Community responses in the face of climate change
Indigenous Peoples find themselves in a constant state of resiliency as they develop alternative solutions to these problems. They are on the front lines of a disaster of unprecedented scale. Cultural Survival has had the honor of contributing in some way to their efforts, financing dozens of projects that address the problems caused by climate change and which are themselves measures that help to prevent, or mitigate future changes. At times the connection between these projects and climate change is explicit, and other times it is less so, but each project is directly or indirectly related to this global phenomenon. It is extremely important to understand the efforts undertaken by Indigenous Peoples and communities as a fundamental part of the response to climate change, and it is necessary to support them because these communities are the ones who hold deep, place-based knowledge of their territories. This knowledge encompasses both how conditions were before and how they have changed, and it informs the development of ecologically and culturally appropriate solutions.
Indigenous communities develop and implement projects to protect their people and their lands because of the strong, ancient relationships of respect, reciprocity, responsibility, and balance that exist between them. The projects are holistic and based on communities’ own self-determination, in accordance with ancestral knowledge that is adapted to new contexts. Another way of understanding responses to climate change includes a common framework used among scientific and political communities, which classify responses into two categories: mitigation responses and adaptation responses. At its most basic level, adaptation targets the effects already underway, while mitigation targets the causes at the root of climate change. Adaptation aims to help society adjust to the new reality with changes to practices, alternative systems, and new knowledge. Mitigation, on the other hand, seeks to prevent the exacerbation of the crisis. Since these categories are important within the global dialogue, we analyzed our partners’ projects in this context as a lens through which to understand these grassroots projects as responses to the global crisis. The projects fit into both categories and, because of their holistic nature, many serve both strategies at the same time. See the table at the end of the article for a summary of actions and what types of responses they are in the communities Cultural Survival is funding.
The Munduruku Institute of Brazil’s project (Munduruku, Apiaká, and Kayabi) “will contribute to reducing deforestation, since we have technology that will facilitate the reuse of wood that is already on the ground.” Deforestation at a global scale is strongly related to climate change. Trees, in addition to being the habitat of numerous animals, plants, and fungi, are responsible for humidity and rains and help reduce heat and retain water in ecosystems. Once a forest is cut down, equilibrium is interrupted and rain patterns change, establishing a cycle that makes it difficult for the forest to recuperate. The Federation of Native Mijuna Communities of Peru says, “Supporting us in our fight to conserve the [Regional Conservation area of Mijuna-Kichwa, which is made up of 391,000 hectares of our ancestral territory] is fundamental from the perspective of climate change. Investigators have identified the area as an extremely high carbon reserve, which makes the area a carbon sink of critical importance in a world that becomes increasingly more concerned and impacted by climate change. If this road project continues against our wishes, it would irreversibly alter the ecological fabric of an area that currently has no roads, and it would destroy thousands of acres of forests that sequester carbon.” Although communities may not self-identify their projects as “climate change mitigation,” they clearly are that, and the protection of forests has impacts that reverberate across the world in the fight to slow climate change.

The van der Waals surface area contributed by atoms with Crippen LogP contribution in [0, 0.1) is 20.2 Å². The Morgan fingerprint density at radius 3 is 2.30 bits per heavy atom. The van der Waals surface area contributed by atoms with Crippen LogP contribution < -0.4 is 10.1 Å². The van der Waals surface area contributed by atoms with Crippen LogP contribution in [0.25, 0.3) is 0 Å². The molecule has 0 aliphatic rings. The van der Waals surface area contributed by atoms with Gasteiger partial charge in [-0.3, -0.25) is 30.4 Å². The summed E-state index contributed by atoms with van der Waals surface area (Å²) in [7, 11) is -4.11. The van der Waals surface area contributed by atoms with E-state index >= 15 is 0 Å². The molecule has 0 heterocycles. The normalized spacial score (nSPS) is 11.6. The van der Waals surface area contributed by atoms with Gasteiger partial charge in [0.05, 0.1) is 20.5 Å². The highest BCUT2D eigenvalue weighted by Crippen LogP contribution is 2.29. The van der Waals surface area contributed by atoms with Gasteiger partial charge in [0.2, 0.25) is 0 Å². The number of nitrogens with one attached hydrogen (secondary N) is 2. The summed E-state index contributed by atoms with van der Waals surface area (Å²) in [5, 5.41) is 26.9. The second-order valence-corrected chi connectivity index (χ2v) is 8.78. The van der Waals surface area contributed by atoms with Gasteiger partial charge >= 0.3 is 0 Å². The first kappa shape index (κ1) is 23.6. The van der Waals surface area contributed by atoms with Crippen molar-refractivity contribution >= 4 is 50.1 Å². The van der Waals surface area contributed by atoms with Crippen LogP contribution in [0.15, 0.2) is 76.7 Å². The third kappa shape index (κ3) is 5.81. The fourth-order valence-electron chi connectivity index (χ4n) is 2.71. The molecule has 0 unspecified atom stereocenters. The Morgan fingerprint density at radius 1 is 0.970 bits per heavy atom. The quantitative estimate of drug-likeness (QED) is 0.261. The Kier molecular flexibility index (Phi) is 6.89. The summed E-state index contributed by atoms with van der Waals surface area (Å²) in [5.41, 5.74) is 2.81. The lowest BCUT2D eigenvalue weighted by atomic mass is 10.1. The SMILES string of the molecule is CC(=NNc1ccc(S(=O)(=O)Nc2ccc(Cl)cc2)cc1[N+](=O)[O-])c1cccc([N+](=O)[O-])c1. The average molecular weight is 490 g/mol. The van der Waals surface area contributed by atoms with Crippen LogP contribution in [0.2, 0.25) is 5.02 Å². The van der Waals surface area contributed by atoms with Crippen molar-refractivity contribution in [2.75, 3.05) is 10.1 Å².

The Yurok Nation in the western United States is witnessing the devastating loss of salmon—fish that “since the beginning of time [have…] been provided to us by the Klamath River,” says the Yurok Tribe Environmental Program (YTEP) Food Sovereignty Division. Although they continue fighting for the salmon, the community is also focusing on other traditional foods, like acorns and other nuts, berries, and mushrooms. The project that Cultural Survival supports includes creating maps to guide cultural burns in native oak tree groves. Such burns contribute to the production of nuts and help prevent the establishment of invasive species and the spreading of diseases and insects that can damage the oaks. Cultural burns also assist in preventing massive uncontrollable fires, since they burn fuel materials under carefully managed conditions. These fires are a traditional practice, but the colonizing US government made them illegal. As a result, “Every year, Yurok families are displaced from their homes, made to breathe unsafe air, and lose access to power in their homes due to fires. Catastrophic fires leave destroyed forests, creating a perfect breeding ground for invasive plant species that repopulate the area faster than native species can reestablish,” the Yurok Tribe Environmental Program (YTEP) Food Sovereignty Division reports. Thus, the creation of maps that will help with cultural burns is not only a step for the Yurok Nation in strengthening their food autonomy and security based on their relationships with native and traditional plants but also strengthens a traditional practice that helps them combat the fires that are causing destruction across the Pacific Coast.